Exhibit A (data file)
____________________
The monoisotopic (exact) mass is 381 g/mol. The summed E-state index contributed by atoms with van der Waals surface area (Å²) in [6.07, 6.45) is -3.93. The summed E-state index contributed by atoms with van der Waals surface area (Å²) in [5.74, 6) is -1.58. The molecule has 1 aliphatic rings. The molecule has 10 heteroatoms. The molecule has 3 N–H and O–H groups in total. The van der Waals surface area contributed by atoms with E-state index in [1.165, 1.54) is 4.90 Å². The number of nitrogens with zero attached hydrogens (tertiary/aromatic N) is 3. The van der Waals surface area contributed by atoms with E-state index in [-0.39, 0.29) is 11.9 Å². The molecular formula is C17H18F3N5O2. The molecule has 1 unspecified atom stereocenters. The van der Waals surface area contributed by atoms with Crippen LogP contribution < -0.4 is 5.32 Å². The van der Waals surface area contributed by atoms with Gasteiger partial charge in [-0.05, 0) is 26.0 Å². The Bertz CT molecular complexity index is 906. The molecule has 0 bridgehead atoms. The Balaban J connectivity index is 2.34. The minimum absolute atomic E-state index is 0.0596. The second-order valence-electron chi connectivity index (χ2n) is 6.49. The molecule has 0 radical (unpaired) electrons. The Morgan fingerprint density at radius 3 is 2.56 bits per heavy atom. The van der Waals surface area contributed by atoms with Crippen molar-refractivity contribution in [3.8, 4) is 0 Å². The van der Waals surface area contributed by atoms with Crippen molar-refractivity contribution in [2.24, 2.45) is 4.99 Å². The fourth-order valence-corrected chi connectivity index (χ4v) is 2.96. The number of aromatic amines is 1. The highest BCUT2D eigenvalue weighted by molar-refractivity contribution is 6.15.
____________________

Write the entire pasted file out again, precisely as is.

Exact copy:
The monoisotopic (exact) mass is 381 g/mol. The summed E-state index contributed by atoms with van der Waals surface area (Å²) in [6.07, 6.45) is -3.93. The summed E-state index contributed by atoms with van der Waals surface area (Å²) in [5.74, 6) is -1.58. The molecule has 1 aliphatic rings. The molecule has 10 heteroatoms. The molecule has 3 N–H and O–H groups in total. The van der Waals surface area contributed by atoms with E-state index in [1.165, 1.54) is 4.90 Å². The number of nitrogens with zero attached hydrogens (tertiary/aromatic N) is 3. The van der Waals surface area contributed by atoms with E-state index in [-0.39, 0.29) is 11.9 Å². The molecular formula is C17H18F3N5O2. The molecule has 1 unspecified atom stereocenters. The van der Waals surface area contributed by atoms with Crippen LogP contribution < -0.4 is 5.32 Å². The van der Waals surface area contributed by atoms with Gasteiger partial charge in [-0.05, 0) is 26.0 Å². The Bertz CT molecular complexity index is 906. The molecule has 0 bridgehead atoms. The Balaban J connectivity index is 2.34. The minimum absolute atomic E-state index is 0.0596. The second-order valence-electron chi connectivity index (χ2n) is 6.49. The molecule has 0 radical (unpaired) electrons. The Morgan fingerprint density at radius 3 is 2.56 bits per heavy atom. The van der Waals surface area contributed by atoms with Crippen molar-refractivity contribution in [3.8, 4) is 0 Å². The van der Waals surface area contributed by atoms with Crippen molar-refractivity contribution in [2.24, 2.45) is 4.99 Å². The fourth-order valence-corrected chi connectivity index (χ4v) is 2.96. The number of aromatic amines is 1. The highest BCUT2D eigenvalue weighted by molar-refractivity contribution is 6.15.